Recent Posts
2 years, 4 months ago 1

I got a lot of email responses on the previous article and some interesting observations!  Several folks said they had purchased a D800 and were still struggling to get use to it.  I agree that the D800 is not the easiest camera to master.  It requires a great deal more care, but then it pays big dividends when you get it right!  Another person emailed that they had the D7000 and, “honestly, it’s all the camera I will ever need!”   I agree again, for many, it is truly plenty enough camera!  Thanks for sending me your thoughts, I appreciate your input!

 

The bottom line on the mega pixel race comes down to two things, do you need it or do you want it!!?? Both are valid responses.  Do we need 36 mega pixels, very few of us really do, but do we want it?  Well, the D800 is on it’s way to being the most successful camera in it’s class ever from Nikon!!!  Sales alone do not make for a great camera, but of those that have been fortunate enough to use the D800, virtually all agree it is something like we have never seen before in the world of photography!

 

I have recently been playing a little game with myself.  Since I have been a Tech Rep for Nikon for over 10 years, I have shot with virtually everything we’ve made since the D1 and D100.  I also have a pretty large master file of my favorite images.  From time to time I open the master file and open up a favorite image and then look at the EXIF data to see what it was shot with.  I have to be honest and tell you that very often I’ve been really shocked when I was sure a photograph had been made with let’s say the D3 only to discover it was made with a D70s or a D90!  My point is simple, any camera if used carefully on a good subject, in great light, with wonderful conditions, and composed effectively, is going to be a great shot, period!  Am I saying that some cameras are not better than others?  Of course not.  What I am saying is that photographers make images, not cameras.  If you have developed your skill set to a very high level, and if you know how to use light effectively, and how to compose your subject for maximum effect, then it’s time for a better camera.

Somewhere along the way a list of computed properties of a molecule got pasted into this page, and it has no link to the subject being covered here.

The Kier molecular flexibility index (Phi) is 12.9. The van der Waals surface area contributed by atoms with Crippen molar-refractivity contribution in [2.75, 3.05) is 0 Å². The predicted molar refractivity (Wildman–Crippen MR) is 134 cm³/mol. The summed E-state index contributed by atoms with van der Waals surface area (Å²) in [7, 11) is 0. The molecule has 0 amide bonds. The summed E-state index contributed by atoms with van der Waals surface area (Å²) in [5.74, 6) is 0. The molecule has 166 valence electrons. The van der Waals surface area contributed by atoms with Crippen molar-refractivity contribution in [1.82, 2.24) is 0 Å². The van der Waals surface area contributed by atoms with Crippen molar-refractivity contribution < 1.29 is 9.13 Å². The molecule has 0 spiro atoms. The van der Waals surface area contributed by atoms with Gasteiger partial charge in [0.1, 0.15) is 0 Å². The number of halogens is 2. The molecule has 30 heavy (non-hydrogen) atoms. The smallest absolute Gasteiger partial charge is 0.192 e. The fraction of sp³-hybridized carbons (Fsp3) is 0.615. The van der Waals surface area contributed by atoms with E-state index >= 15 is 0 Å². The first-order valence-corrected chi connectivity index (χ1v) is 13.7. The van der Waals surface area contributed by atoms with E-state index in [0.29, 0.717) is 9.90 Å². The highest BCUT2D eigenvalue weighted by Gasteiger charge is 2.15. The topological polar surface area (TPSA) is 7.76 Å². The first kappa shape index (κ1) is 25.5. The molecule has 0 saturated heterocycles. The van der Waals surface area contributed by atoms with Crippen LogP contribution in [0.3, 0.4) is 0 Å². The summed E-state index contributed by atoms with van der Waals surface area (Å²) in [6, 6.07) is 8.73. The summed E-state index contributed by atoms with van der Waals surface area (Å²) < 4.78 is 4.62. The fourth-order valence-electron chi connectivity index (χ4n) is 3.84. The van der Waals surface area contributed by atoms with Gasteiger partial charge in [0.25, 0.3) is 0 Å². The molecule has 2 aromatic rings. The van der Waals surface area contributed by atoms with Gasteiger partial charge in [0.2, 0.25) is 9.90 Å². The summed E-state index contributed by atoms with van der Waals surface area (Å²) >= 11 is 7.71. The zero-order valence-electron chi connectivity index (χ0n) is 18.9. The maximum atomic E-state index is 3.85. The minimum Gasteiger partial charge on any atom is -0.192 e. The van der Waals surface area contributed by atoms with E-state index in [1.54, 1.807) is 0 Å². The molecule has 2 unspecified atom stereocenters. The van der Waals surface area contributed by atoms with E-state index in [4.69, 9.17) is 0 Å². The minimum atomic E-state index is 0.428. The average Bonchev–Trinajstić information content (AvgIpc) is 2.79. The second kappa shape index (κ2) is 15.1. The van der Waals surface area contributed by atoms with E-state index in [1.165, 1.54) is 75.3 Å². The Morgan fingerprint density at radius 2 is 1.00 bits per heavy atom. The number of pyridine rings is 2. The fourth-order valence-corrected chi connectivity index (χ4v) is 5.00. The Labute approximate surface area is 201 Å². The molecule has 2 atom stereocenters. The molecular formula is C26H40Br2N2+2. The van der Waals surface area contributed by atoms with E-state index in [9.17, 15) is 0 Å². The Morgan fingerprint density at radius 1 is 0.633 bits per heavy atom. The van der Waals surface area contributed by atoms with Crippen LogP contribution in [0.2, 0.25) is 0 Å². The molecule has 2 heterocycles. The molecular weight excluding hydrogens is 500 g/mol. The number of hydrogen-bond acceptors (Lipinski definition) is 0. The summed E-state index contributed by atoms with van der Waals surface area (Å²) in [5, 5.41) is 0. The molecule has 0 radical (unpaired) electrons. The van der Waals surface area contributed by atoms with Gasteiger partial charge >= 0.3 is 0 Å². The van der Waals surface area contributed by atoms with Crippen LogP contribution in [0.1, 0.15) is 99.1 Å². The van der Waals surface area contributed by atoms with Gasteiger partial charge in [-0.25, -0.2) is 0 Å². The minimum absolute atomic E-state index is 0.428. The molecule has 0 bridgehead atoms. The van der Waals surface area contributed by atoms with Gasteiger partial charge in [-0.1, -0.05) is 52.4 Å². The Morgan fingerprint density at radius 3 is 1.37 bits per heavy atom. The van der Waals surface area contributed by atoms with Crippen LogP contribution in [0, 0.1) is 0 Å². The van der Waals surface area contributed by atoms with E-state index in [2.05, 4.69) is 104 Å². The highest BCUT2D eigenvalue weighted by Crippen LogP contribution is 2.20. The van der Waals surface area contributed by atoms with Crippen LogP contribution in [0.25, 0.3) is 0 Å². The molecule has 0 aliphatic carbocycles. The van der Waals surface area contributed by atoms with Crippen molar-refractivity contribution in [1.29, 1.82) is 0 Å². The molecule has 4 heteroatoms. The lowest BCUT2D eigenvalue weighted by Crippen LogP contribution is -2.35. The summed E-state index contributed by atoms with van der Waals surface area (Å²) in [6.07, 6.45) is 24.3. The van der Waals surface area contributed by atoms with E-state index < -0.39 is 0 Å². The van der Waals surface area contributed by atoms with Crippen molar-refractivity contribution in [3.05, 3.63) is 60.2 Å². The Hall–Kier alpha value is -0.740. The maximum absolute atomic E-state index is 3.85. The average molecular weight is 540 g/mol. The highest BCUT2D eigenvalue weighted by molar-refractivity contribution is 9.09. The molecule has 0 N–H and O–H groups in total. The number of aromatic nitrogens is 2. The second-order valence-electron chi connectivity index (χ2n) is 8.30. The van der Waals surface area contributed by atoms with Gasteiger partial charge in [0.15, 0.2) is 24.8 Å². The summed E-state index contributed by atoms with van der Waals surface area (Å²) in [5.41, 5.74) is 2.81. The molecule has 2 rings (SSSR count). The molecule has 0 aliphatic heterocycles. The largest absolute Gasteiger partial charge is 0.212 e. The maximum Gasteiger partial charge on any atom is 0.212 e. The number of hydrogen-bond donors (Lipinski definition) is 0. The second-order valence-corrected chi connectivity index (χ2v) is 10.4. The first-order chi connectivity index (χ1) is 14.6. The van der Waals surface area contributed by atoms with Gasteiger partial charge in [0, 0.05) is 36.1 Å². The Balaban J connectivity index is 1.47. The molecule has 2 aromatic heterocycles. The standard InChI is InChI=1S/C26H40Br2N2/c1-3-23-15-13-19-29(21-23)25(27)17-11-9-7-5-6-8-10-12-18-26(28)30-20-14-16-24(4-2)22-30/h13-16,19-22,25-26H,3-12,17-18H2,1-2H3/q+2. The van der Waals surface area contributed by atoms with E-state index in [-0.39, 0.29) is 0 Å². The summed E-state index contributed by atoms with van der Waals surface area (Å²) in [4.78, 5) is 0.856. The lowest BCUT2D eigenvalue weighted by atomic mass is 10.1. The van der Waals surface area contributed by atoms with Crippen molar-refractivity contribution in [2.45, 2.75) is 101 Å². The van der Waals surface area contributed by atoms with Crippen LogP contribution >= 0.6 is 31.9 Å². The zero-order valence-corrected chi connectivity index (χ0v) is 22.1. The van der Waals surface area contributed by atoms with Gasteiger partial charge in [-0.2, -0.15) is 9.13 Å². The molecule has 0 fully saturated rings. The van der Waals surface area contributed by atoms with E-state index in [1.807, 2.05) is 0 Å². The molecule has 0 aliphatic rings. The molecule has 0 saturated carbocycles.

We all want to make wonderful images, and we can by making ourselves better photographers, by improving our vision, and getting out during the best light!  Equipment matters, but remember the story of the father who took his son , an aspiring writer, to meet Ernest Hemingway.  The father’s question for Mr. Hemingway was, “What kind of typewriter do you use?”  I think he missed the point!!

 

Blessings,

 

the pilgrim

 

Photo Note:  Image above at Acadia National Park Gardens with D800, 55 Micro Nikkor manual focus  lens,  set at f 11 for 1/60th of a second.   ISO 200   –  Vivid   –  Cloudy White Balance .  It’s hard to argue with this kind of detail!